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Why are so few adults wearing bike helmets?

posted by SK Brain Injury    |   August 1, 2011 20:55


Every day in Canada, 36 people end up in hospital from bicycle injuries. That rate hasn't changed much in the last decade, according to new data. But even with more kids wearing helmets when they cycle, the number of adults who insist on riding helmet-free holds stubbornly steady.

Data from the Canadian Institute of Health Information show that the number of Canadians ending up in hospitals from bike accidents remained fairly unchanged between 2001 and 2010 -- about 4,300 a year.

The number of cycling-related head injuries decreased significantly in that decade: from 907 to 665. But among the most severe injuries -- those ending up in trauma units -- 78 per cent were not wearing a helmet.

"That data suggest that perhaps helmets are helping and it is a shame that people are not hearing the message about wearing helmets," says Claire Marie Fortin, CIHI's manager of clinical registries.

When CTV News cameras headed out to some popular cycling trails in Toronto, it wasn't hard to find adults who weren't wearing helmets.

"Why didn't I wear a helmet? Because I am a fool. I don't think it will happen to me," cyclist Kevin Boland said.

Another cyclist said he doesn't wear a helmet out of convenience, because he doesn't like taking the helmet on and off. Others told us helmets were too uncomfortable.

Across Canada, many provinces have laws requiring kids under 18 to wear helmets when cycling. But only four -- British Columbia, New Brunswick, Nova Scotia and Prince Edward Island -- require all cyclists to protect their heads with helmets.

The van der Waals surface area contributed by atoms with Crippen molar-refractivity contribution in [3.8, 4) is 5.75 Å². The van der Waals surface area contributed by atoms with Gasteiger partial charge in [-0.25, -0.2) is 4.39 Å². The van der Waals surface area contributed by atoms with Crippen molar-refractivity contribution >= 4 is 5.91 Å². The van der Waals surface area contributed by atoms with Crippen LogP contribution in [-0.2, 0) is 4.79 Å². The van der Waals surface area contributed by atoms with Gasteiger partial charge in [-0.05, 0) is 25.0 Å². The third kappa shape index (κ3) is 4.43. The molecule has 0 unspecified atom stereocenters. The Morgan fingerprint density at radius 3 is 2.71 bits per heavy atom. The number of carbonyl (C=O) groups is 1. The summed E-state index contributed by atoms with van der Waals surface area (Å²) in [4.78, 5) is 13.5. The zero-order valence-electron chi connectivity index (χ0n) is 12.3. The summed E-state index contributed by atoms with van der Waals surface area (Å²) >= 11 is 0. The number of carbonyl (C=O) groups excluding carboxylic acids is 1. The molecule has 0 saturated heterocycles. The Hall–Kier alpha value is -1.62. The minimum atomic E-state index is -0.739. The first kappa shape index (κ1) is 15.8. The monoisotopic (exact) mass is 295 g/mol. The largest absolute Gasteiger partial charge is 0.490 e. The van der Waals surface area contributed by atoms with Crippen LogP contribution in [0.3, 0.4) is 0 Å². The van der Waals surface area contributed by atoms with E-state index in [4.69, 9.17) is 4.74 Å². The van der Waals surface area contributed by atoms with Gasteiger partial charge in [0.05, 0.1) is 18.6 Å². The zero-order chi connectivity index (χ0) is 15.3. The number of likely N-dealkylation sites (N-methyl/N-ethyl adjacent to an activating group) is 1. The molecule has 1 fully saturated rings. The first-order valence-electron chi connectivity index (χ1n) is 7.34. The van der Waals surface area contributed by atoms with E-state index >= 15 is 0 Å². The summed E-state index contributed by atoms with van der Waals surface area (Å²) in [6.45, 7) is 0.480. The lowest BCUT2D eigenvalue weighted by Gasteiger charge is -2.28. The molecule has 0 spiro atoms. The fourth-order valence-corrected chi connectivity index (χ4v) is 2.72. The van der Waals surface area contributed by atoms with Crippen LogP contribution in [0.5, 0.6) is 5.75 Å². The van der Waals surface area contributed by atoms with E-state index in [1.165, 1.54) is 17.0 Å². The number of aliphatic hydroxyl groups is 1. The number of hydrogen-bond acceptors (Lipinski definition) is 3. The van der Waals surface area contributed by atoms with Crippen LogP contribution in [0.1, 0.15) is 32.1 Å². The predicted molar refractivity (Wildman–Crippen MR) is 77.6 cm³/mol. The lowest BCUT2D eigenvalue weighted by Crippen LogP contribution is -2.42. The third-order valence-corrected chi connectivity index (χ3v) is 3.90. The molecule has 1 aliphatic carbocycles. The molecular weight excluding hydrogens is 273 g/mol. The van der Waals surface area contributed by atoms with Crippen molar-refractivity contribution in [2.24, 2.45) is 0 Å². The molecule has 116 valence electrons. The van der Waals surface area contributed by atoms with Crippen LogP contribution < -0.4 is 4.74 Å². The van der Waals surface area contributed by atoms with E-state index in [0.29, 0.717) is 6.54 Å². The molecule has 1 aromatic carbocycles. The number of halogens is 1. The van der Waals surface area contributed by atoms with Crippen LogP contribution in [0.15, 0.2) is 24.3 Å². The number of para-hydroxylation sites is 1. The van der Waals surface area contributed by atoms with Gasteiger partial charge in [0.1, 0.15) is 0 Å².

"Some of our provinces have zero legislation even for children can you believe that?" says concussion expert Dr. Charles Tator of Toronto Western Hospital.

"So we have a big job to do to convince our legislators and to convince the public that we should have comprehensive legislation right across the country for bicycles, scooters and inline skates and on our road."

But it is a tough battle. The British Medical Journal has just published a survey showing that two thirds of its readers voted against mandatory bike helmets -- and many of those readers would have been health care workers.

In Vancouver, where bike helmets are mandatory, there are plans for a legal challenge of the helmet law that's scheduled for mid-August. Many of those fighting the law say making helmets mandatory infringes on their rights.

Some even call the law discriminatory against cyclists, noting that drivers who are also at risk in an accident don't have to wear helmets. They note there are only a few hundred hospitalizations for head injuries among cyclists. By comparison, in 2004, there were close to 6,000 hospital admissions for head injuries in car crashes.

The cyclist who is challenging the law argues in his court filings: "Bicycle helmet legislation is discriminatory as it applies, with demonstrable justification, only to individuals who ride bicycles without being equally applied to individuals who drive automobiles or walk."

With a report from CTV's medical specialist Avis Favaro and producer Elizabeth St. Philip